Amsterdam in the winter is beautiful, albeit cold. The patron saint of the city is St. Nicholas (in case you didn’t know, that’s the man behind the story of Santa Claus.) And they definitely go all out for the Christmas season. Many of the shops and cafés are decorated beautifully with fairy lights, some with a more Seasonal theme than others.
I managed to make it there in time for the lights festival. The city and canals are temporarily illuminated by many light displays, many of which are light installations designed by artists. There’s even a canal boat tour specifically for viewing the lights, where you can plug in some headphones and hear the stories behind the artwork as you pass by them. (In my photos above I included one light display, Souvenir by Eric Kessels)
The main issue I had in Amsterdam was the food, as we had no kitchen in our hotel room and most of the restaurants are steakhouses or serve burgers/pizza/pasta, and although there are sushi /Japanese grills they are expensive. The food was very tasty everywhere we went but we did struggle for variety and fruit/veg portions. I would suggest if you are planning a trip to Amsterdam, bring some dried fruit…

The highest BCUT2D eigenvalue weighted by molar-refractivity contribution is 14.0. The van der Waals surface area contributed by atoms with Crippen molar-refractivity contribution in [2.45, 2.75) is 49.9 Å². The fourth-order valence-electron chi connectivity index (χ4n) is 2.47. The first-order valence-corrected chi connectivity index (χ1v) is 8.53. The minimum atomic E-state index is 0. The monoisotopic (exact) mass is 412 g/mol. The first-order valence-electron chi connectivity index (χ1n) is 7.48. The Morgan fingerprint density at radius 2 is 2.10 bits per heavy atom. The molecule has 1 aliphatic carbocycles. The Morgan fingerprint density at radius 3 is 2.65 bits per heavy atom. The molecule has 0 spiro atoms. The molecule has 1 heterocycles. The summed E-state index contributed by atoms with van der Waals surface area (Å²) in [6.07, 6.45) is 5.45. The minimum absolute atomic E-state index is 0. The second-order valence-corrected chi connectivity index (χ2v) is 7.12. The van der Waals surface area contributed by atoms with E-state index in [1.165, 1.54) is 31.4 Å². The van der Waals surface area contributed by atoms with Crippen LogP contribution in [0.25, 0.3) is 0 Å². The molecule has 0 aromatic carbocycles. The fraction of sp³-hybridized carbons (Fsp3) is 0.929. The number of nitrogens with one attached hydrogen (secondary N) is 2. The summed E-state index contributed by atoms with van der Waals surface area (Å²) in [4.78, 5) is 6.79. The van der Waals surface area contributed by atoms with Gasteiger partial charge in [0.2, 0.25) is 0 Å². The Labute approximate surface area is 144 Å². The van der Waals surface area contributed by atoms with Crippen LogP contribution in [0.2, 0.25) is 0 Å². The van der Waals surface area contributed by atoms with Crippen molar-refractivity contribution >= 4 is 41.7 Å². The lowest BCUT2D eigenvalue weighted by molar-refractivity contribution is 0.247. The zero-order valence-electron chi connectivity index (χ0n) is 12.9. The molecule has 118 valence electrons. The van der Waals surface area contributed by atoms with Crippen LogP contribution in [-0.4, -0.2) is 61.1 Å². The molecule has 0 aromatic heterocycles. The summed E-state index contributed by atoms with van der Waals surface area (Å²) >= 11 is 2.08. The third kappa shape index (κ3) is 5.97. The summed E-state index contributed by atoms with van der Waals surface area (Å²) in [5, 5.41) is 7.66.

Another thing I found out was they don’t seem to really drink black coffee out there aside from espresso shots, and if you have issues with milk or cheese you will have a bit of a hard time. (Starbucks will be your saviour if you are a milk-avoiding coffee addict like me, it feels somewhat unauthentic on holiday, but necessary.)
Back to the pros, The museums are fantastic, if a bit pricey. As a Londoner I’m used to free museums and galleries, and it definitely made me appreciate my hometown more in that aspect. Rijksmuseum, Bodyworlds, The Secret Church of Our Lord in the Attic, and the Van Gogh museum are all worth visiting, and you can usually find discount vouchers at your hotel or one of many attraction booking shops around the city, you can also do money saving deals when you buy tickets for more than one attraction at a time.